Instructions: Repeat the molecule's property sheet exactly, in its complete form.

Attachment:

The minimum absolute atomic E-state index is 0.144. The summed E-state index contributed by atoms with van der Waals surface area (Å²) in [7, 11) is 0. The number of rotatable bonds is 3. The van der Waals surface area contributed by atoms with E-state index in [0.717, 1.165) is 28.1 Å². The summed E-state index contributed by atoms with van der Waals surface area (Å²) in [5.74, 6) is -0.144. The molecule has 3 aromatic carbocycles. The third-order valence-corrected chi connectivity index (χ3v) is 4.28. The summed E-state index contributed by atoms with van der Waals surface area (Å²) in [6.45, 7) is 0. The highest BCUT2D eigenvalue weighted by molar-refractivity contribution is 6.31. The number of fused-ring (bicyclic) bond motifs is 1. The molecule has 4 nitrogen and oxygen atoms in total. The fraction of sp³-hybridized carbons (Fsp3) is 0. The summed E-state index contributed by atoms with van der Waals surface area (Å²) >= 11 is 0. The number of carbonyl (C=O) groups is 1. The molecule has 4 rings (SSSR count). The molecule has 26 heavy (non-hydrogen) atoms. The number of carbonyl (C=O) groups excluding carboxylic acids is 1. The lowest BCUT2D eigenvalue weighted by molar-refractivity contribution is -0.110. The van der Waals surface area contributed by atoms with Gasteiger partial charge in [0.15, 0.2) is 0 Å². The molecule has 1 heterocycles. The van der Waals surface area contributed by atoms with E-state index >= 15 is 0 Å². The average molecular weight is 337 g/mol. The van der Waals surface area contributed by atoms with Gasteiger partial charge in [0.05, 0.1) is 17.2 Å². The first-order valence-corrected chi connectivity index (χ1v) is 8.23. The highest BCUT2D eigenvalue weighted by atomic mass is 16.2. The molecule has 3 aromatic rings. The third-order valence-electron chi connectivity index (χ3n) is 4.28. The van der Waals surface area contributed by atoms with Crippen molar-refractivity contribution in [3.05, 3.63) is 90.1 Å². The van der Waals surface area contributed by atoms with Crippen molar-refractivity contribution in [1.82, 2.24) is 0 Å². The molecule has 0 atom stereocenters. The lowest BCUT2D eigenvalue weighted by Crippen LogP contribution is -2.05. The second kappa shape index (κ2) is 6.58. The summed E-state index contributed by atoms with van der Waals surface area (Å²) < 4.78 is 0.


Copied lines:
The minimum absolute atomic E-state index is 0.144. The summed E-state index contributed by atoms with van der Waals surface area (Å²) in [7, 11) is 0. The number of rotatable bonds is 3. The van der Waals surface area contributed by atoms with E-state index in [0.717, 1.165) is 28.1 Å². The summed E-state index contributed by atoms with van der Waals surface area (Å²) in [5.74, 6) is -0.144. The molecule has 3 aromatic carbocycles. The third-order valence-corrected chi connectivity index (χ3v) is 4.28. The summed E-state index contributed by atoms with van der Waals surface area (Å²) in [6.45, 7) is 0. The highest BCUT2D eigenvalue weighted by molar-refractivity contribution is 6.31. The number of fused-ring (bicyclic) bond motifs is 1. The molecule has 4 nitrogen and oxygen atoms in total. The fraction of sp³-hybridized carbons (Fsp3) is 0. The summed E-state index contributed by atoms with van der Waals surface area (Å²) >= 11 is 0. The number of carbonyl (C=O) groups is 1. The molecule has 4 rings (SSSR count). The molecule has 26 heavy (non-hydrogen) atoms. The number of carbonyl (C=O) groups excluding carboxylic acids is 1. The lowest BCUT2D eigenvalue weighted by molar-refractivity contribution is -0.110. The van der Waals surface area contributed by atoms with Gasteiger partial charge in [0.15, 0.2) is 0 Å². The molecule has 1 heterocycles. The van der Waals surface area contributed by atoms with E-state index >= 15 is 0 Å². The average molecular weight is 337 g/mol. The van der Waals surface area contributed by atoms with Gasteiger partial charge in [0.05, 0.1) is 17.2 Å². The first-order valence-corrected chi connectivity index (χ1v) is 8.23. The highest BCUT2D eigenvalue weighted by atomic mass is 16.2. The molecule has 3 aromatic rings. The third-order valence-electron chi connectivity index (χ3n) is 4.28. The van der Waals surface area contributed by atoms with Crippen molar-refractivity contribution in [3.05, 3.63) is 90.1 Å². The van der Waals surface area contributed by atoms with Crippen molar-refractivity contribution in [1.82, 2.24) is 0 Å². The molecule has 0 atom stereocenters. The lowest BCUT2D eigenvalue weighted by Crippen LogP contribution is -2.05. The second kappa shape index (κ2) is 6.58. The summed E-state index contributed by atoms with van der Waals surface area (Å²) < 4.78 is 0.